The ABC reality dating show returns for its 27th season, and the PBS series looks at the singer Roberta Flack.
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Between network, cable and streaming, the modern television landscape is a vast one. Here are some of the shows, specials and movies coming to TV this week, Jan. 23-29. Details and times are subject to change.
THE BACHELOR 8 p.m. on ABC. This long-running reality dating series is back for its 27th season. This one includes visits to the Bahamas, England, Hungary and Thailand, as Zach Shallcross, a 26-year-old tech executive who has also appeared on “The Bachelorette,” dates 30 women.
THE PROMISE (2016) 6:45 p.m. on HBO Signature. Terry George, the director of the acclaimed 2004 film “Hotel Rwanda,” explores another genocide in “The Promise.” Set in 1915 in the final days of the Ottoman Empire, the film follows a love triangle between an Armenian medical student, Mikael (Oscar Isaac); a French-Armenian artist, Ana (Charlotte Le Bon); and an American journalist, Chris (Christian Bale). In her review for The New York Times, Jeannette Catsoulis called the film “a big, barren wartime romance that approaches the Armenian genocide with too much calculation and not nearly enough heat.” But viewers with an interest in the subject matter might still find the movie absorbing.
AMERICAN MASTERS: ROBERTA FLACK 9 p.m. on PBS (check local listings). “There isn’t another pop-soul singer around with the versatility and refinement of Roberta Flack,” the critic Stephen Holden wrote in The Times in 1981 after watching Flack perform at Carnegie Hall. Her music has topped Billboard charts with No. 1 singles like “The First Time Ever I Saw Your Face” and “Killing Me Softly With His Song,” and this special documents her rise to stardom and her experience as a Black woman both in and out of the studio. Along with home movies, archival photos and unreleased music, the documentary includes interviews with Flack herself, the Rev. Jesse Jackson, Clint Eastwood, Yoko Ono and Angela Davis.
NATIONAL GEOGRAPHIC INVESTIGATES: LSD & THE PSYCHEDELIC REVOLUTION 10:15 p.m. on National Geographic. On Jan. 1, Oregon became the first state to legalize the adult use of psilocybin mushrooms (long known as “magic” mushrooms) amid a rising recognition of their ability to improve the effects of a variety of mental health conditions, including depression and post-traumatic stress disorder. This timely special dives into exactly how psychedelics are being used to heal modern ills after a decades-long ban.
THE CHOSEN (1981) 10 p.m. on TCM. Set in 1940s Brooklyn, “The Chosen” is a coming-of-age story that follows an unlikely friendship between Danny (Robby Benson), a Hasidic Jew, and Reuven (Barry Miller), a more secular Jewish schoolboy. In her review for The Times, Janet Maslin wrote that the film, based on the Chaim Potok book by the same name, is at its best when it “describes the Hasidic culture through Danny and his reactions to the secular world.”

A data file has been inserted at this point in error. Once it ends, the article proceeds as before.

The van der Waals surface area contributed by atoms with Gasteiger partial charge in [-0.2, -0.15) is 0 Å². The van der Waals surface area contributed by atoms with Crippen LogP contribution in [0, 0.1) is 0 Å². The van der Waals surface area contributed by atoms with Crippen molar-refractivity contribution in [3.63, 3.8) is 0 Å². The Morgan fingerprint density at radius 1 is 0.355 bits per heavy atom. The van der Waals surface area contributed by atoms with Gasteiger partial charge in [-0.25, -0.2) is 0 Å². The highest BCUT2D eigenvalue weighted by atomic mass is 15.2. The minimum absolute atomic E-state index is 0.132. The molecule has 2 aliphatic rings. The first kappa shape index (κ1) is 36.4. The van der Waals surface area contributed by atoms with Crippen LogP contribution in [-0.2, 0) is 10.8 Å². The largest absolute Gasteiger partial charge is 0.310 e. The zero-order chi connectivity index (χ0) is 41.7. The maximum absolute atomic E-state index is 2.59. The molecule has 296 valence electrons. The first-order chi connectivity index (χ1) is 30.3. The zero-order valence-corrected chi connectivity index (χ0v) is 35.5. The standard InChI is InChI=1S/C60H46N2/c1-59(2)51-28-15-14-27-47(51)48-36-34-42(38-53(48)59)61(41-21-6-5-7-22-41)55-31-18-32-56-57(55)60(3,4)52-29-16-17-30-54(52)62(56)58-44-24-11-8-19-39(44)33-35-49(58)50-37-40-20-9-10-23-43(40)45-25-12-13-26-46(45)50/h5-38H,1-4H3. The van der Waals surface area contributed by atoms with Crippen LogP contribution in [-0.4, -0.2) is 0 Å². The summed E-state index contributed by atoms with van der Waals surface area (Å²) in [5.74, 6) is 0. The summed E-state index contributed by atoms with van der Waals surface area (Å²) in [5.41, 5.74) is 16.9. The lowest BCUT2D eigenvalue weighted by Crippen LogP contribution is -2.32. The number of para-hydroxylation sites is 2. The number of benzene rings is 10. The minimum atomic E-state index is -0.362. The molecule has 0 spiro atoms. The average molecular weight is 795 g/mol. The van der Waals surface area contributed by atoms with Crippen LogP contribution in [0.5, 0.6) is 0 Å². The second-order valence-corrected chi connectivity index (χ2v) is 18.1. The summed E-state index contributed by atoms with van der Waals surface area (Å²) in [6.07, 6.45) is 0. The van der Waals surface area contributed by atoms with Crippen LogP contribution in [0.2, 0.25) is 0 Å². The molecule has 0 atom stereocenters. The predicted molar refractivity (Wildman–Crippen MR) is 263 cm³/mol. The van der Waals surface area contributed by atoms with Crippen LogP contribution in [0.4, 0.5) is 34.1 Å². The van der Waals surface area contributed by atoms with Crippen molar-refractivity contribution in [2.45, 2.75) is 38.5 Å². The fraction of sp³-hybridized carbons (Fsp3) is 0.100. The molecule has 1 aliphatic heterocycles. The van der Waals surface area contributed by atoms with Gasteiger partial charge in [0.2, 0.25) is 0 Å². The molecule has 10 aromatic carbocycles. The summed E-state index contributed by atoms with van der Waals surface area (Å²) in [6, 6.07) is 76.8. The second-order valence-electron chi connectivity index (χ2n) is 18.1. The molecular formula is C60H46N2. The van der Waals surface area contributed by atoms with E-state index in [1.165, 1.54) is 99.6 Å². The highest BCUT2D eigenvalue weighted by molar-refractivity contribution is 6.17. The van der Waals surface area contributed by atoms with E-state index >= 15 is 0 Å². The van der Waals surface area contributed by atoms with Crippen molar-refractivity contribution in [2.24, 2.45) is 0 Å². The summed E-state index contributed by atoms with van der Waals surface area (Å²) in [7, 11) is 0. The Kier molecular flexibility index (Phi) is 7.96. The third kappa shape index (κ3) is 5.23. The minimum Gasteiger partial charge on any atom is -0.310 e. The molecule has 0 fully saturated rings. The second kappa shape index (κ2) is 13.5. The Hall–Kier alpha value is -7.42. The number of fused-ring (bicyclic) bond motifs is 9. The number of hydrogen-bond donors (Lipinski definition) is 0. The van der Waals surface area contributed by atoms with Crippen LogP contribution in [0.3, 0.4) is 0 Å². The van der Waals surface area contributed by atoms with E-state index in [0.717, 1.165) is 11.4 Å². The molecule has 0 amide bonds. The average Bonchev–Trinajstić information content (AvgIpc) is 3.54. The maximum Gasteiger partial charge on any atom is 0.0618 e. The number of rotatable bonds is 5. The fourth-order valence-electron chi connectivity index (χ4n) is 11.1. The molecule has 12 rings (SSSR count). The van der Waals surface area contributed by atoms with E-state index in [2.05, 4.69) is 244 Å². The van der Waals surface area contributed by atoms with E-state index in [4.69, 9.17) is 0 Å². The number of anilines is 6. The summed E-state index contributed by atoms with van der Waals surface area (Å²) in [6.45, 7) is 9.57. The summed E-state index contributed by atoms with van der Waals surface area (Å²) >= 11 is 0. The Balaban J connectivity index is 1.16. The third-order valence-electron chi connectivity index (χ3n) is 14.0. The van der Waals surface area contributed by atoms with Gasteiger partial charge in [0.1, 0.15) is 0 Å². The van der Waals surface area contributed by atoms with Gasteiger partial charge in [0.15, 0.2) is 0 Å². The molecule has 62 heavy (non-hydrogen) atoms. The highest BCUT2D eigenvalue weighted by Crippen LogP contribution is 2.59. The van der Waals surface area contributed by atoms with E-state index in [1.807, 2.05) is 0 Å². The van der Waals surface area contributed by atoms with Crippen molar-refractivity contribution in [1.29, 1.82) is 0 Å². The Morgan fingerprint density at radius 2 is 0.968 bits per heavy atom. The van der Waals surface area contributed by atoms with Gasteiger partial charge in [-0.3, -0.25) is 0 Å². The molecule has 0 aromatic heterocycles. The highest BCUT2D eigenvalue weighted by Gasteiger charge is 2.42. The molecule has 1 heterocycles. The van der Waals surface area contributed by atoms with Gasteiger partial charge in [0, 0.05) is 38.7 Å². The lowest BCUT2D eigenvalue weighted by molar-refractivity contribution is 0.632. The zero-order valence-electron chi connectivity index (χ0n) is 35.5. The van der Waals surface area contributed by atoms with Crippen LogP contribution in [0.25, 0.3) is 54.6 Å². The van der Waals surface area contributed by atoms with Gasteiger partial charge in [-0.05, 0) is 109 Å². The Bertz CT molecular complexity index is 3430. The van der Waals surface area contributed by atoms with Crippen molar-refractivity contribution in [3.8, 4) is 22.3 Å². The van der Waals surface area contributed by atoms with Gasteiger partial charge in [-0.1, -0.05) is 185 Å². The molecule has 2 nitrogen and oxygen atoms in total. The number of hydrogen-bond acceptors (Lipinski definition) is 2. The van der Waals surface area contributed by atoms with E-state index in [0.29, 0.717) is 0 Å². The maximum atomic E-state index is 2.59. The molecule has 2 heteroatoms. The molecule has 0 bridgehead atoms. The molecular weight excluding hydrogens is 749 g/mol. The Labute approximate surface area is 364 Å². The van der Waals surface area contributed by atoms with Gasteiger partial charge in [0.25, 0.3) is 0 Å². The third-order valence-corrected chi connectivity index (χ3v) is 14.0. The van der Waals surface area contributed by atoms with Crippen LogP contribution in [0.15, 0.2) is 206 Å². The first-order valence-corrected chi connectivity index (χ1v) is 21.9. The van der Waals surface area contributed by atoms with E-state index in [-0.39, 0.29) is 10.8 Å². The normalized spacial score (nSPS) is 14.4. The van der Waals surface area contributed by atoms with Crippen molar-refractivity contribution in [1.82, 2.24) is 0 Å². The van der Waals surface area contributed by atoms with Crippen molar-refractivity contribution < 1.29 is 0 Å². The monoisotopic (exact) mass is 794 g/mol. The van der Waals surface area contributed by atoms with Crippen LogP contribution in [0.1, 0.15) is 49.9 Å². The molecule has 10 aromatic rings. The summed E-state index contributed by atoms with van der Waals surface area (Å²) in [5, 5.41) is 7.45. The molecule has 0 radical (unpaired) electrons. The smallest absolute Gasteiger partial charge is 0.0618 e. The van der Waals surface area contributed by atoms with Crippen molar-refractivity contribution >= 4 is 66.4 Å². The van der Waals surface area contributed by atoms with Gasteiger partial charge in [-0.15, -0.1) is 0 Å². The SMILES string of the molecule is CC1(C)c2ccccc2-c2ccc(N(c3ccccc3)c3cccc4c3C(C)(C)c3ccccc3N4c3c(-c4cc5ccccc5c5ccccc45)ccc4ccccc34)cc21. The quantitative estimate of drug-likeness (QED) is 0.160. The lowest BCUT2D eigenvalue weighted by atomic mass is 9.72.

IN THEIR OWN WORDS: CHUCK BERRY 10 p.m. on PBS (check local listings). Through a collection of original singles written and performed in the latter half of the 1950s, Chuck Berry shaped the nascent genre of rock ’n’ roll while staying true to his roots and experiences. Using interviews with his widow, son and grandson, along with Berry’s colleagues and other musicians, this documentary follows Berry’s journey from growing up in segregated St. Louis to becoming a foundational figure in 20th century popular music.
BLACK PANTHER (2018) 7 p.m. and 10 p.m. on FX. “Black Panther” became the highest-grossing film of all time by a Black director when it was released in 2018. Featuring Chadwick Boseman (who died in 2020), Michael B. Jordan, Lupita Nyong’o and Daniel Kaluuya, the movie follows T’Challa (Boseman), the heir to the throne of the fictional African nation of Wakanda, as he and his allies defend against outside challengers. But the film is about much more than that. “Race matters in ‘Black Panther,’” Manohla Dargis wrote in her review for The Times, “and it matters deeply, not in terms of Manichaean good guys and bad but as a means to explore larger human concerns about the past, the present and the uses and abuses of power.” Its highly anticipated sequel, “Black Panther: Wakanda Forever,” is currently in theaters.
GOOD WILL HUNTING (1997) 5:50 p.m. on Showtime. This classic is what Janet Maslin described in her Times review in 1997 as a “Cinderella story.” The titular Will Hunting (Matt Damon) is working at the Massachusetts Institute of Technology when he solves a near-impossible math problem left on a chalkboard. The film follows Will as those around him, including a psychotherapist played by Robin Williams, learn of his genius, and he reckons with the direction of his future. “The script’s bare bones are familiar,” wrote Maslin, “yet the film also has fine acting, steady momentum, a sharp eye and a very warm heart.”